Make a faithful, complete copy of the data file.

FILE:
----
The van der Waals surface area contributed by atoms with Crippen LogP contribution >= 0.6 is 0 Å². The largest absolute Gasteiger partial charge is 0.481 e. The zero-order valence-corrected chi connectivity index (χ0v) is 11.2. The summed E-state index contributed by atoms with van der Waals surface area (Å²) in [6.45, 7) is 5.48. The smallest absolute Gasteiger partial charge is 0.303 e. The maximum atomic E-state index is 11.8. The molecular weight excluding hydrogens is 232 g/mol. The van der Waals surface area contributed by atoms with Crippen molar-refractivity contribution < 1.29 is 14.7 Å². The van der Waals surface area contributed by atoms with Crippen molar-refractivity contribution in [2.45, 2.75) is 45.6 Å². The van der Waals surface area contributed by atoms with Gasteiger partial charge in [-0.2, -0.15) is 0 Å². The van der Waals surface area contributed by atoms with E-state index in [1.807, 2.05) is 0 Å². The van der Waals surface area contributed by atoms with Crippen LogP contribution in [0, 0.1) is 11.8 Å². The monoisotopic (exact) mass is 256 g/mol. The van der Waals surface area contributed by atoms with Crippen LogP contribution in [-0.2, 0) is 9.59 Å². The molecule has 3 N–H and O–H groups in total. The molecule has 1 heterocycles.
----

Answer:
The van der Waals surface area contributed by atoms with Crippen LogP contribution >= 0.6 is 0 Å². The largest absolute Gasteiger partial charge is 0.481 e. The zero-order valence-corrected chi connectivity index (χ0v) is 11.2. The summed E-state index contributed by atoms with van der Waals surface area (Å²) in [6.45, 7) is 5.48. The smallest absolute Gasteiger partial charge is 0.303 e. The maximum atomic E-state index is 11.8. The molecular weight excluding hydrogens is 232 g/mol. The van der Waals surface area contributed by atoms with Crippen molar-refractivity contribution < 1.29 is 14.7 Å². The van der Waals surface area contributed by atoms with Crippen molar-refractivity contribution in [2.45, 2.75) is 45.6 Å². The van der Waals surface area contributed by atoms with Gasteiger partial charge in [-0.2, -0.15) is 0 Å². The van der Waals surface area contributed by atoms with E-state index in [1.807, 2.05) is 0 Å². The van der Waals surface area contributed by atoms with Crippen LogP contribution in [0, 0.1) is 11.8 Å². The monoisotopic (exact) mass is 256 g/mol. The van der Waals surface area contributed by atoms with Crippen LogP contribution in [-0.2, 0) is 9.59 Å². The molecule has 3 N–H and O–H groups in total. The molecule has 1 heterocycles.